What is Julienne?
Julienne is one of several ways of cutting in the kitchen, mostly of vegetables and sometimes fruits. Here is the definition and some related cutting styles.
The Most Expensive Spice: Saffron
The Most Expensive Spice: Saffron. This blogpost explains why that is.
The Ultimate Reference Manual
Looking For The Ultimate Reference Manual? Check out "McGee on Food and Cooking".
What are Gluten?
Numerous people have an over-sensitivity (allergy) for gluten. But what are gluten exactly?
What is Au Bain Marie?
Whenever a recipe says "Au Bain Marie" you may feel you are on the right track to become a chef. But what is it exactly and why do we need this complicated method? Or can we bypass it with some simpler method?
What is an Emulsion?
Emulsions are funny things. Most important: they change the texture of a mixture.
What is Erythritol?
First of all, it is natural (despite it having an ominous sounding E number (E968). You will find it in plants, vegetables and fruit.
Technically speaking, erythritol is a polyol or sugar alcohol.
Taste and Smell as a Function of SSA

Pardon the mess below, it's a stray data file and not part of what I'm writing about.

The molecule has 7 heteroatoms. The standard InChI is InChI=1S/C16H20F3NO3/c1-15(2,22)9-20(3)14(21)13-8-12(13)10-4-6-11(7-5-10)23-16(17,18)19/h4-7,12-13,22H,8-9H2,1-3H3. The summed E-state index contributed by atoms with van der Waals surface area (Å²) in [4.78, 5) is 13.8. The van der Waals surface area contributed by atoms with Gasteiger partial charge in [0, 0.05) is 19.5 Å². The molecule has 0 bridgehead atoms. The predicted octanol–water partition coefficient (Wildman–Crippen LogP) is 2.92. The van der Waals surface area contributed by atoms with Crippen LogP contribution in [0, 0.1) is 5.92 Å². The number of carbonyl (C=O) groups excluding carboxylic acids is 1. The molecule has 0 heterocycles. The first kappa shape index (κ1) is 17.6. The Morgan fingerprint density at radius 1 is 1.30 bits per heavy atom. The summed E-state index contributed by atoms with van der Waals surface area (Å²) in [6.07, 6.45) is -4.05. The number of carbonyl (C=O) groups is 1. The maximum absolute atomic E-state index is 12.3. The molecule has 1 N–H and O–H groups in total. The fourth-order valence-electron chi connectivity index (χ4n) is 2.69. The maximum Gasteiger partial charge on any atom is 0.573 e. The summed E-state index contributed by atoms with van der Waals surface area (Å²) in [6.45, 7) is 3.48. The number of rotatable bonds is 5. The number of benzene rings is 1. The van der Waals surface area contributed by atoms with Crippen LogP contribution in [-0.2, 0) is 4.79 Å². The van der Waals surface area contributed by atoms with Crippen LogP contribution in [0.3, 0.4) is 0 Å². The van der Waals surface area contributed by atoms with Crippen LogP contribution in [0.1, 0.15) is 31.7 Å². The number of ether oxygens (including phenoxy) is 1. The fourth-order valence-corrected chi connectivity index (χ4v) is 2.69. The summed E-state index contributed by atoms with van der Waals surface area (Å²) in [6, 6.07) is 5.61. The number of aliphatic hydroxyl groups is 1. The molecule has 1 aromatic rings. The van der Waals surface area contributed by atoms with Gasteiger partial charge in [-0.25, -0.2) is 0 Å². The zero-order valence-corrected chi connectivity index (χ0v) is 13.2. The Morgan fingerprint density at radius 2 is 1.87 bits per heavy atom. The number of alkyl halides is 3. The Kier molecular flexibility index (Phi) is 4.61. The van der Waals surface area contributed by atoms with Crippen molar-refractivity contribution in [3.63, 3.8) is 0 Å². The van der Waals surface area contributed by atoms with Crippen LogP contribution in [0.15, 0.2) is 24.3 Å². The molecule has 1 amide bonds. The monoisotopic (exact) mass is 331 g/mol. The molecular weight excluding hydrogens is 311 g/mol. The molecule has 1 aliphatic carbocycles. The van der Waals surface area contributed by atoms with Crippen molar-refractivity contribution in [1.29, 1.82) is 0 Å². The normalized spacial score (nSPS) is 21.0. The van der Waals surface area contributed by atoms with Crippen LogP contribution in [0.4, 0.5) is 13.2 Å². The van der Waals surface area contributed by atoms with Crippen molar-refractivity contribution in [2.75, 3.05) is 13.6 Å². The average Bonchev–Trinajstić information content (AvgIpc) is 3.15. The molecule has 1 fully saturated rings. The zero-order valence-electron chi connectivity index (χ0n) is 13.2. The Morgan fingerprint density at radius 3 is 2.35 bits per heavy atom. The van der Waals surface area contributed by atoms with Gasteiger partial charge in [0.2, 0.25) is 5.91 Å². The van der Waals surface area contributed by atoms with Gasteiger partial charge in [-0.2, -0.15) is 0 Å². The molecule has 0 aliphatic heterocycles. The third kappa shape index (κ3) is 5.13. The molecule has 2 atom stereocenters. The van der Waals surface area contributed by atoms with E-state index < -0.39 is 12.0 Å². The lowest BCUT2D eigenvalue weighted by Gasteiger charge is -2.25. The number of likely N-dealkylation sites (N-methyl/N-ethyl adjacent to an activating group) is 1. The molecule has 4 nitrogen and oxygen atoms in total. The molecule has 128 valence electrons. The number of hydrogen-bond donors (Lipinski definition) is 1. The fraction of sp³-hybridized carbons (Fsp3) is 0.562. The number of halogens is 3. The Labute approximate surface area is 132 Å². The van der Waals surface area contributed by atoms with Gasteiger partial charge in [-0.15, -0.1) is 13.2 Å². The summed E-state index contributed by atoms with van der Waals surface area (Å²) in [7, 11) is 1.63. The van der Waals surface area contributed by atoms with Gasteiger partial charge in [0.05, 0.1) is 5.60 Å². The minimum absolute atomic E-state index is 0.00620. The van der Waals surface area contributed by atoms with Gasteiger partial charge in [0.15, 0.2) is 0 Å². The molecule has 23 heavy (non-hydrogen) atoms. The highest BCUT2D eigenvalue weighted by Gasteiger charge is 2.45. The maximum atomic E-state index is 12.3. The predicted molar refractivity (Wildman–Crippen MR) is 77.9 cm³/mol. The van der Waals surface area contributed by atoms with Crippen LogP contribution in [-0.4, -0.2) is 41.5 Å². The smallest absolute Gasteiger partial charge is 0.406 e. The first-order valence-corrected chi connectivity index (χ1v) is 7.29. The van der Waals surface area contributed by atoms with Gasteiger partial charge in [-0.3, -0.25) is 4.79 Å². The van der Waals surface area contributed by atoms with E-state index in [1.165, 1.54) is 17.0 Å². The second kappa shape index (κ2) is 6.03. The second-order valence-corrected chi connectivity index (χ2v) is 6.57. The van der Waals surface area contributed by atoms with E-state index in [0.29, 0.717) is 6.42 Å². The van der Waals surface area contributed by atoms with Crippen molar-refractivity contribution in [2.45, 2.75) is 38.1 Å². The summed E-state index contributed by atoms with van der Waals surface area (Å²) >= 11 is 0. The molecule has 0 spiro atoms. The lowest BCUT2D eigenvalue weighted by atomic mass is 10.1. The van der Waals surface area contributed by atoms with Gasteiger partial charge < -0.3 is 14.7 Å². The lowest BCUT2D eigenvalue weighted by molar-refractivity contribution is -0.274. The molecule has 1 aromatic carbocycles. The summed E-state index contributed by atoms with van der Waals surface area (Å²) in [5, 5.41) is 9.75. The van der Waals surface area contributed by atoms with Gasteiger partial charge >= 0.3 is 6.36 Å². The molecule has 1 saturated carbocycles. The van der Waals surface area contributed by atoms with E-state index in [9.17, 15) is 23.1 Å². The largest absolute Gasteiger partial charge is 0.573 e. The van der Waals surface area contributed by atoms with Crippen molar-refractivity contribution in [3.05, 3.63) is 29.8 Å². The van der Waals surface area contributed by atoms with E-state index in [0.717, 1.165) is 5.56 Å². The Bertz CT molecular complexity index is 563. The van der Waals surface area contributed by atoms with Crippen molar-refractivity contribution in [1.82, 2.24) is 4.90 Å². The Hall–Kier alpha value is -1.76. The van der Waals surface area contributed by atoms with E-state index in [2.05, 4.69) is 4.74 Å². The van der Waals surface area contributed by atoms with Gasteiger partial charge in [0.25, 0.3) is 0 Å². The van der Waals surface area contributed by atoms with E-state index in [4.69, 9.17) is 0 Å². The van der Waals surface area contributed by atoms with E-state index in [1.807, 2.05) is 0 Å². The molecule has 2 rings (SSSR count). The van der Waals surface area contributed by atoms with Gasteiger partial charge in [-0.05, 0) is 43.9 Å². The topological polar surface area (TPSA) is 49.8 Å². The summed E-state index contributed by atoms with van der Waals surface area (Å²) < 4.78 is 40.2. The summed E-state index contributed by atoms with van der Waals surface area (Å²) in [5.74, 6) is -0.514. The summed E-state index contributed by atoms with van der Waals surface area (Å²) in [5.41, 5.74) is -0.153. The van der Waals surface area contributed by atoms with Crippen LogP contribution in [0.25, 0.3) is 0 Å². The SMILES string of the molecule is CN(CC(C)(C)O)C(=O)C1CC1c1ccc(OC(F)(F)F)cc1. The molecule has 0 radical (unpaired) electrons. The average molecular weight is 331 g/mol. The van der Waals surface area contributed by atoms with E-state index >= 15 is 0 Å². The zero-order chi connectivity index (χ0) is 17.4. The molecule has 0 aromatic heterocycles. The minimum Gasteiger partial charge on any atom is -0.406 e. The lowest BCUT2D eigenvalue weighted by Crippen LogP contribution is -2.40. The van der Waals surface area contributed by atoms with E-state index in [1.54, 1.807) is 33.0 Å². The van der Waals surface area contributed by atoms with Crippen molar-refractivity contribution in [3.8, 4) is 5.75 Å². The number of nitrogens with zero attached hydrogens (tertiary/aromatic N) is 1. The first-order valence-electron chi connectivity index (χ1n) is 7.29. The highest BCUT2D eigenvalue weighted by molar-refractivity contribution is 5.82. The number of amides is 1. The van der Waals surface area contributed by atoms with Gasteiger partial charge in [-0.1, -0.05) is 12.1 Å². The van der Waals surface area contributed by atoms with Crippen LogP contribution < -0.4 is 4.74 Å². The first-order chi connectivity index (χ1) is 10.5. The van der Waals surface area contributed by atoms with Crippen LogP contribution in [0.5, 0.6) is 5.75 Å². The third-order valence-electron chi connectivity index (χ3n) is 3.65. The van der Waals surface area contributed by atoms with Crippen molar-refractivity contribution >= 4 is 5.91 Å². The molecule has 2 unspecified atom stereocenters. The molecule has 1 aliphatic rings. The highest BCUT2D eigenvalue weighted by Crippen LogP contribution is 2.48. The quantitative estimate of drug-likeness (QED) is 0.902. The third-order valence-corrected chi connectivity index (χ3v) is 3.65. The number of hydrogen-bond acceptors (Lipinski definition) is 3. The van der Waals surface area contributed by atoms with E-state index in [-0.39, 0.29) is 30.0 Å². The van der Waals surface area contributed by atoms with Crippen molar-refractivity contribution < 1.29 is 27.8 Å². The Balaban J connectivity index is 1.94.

Taste and Smell depend - among many things - on the specific surface area (SSA) of the ingredients. This is a simple matter of geometry and physics!
How much Alcohol in a Glass of Wine?
It is simple math to figure out how much alcohol a glass of wine contains, with a few variations.
What are Calories?
We talk about how many calories a meal has. But what are calories, exactly?
The Boiling Point of Water
The boiling point of water depends on several factors. Here are some, with their implications for cooking.
Many people go by their gut feeling - as I have done - when it comes to cooking their steak or rack of lamb rare, medium rare, medium or well-done. But you can be very precise and get the right result every time, if you follow the temperatures in the tables below.
Boiling an Egg
What exactly happens when you boil an egg? How do you cook a perfect soft-boiled egg? And at which temperature does water boil?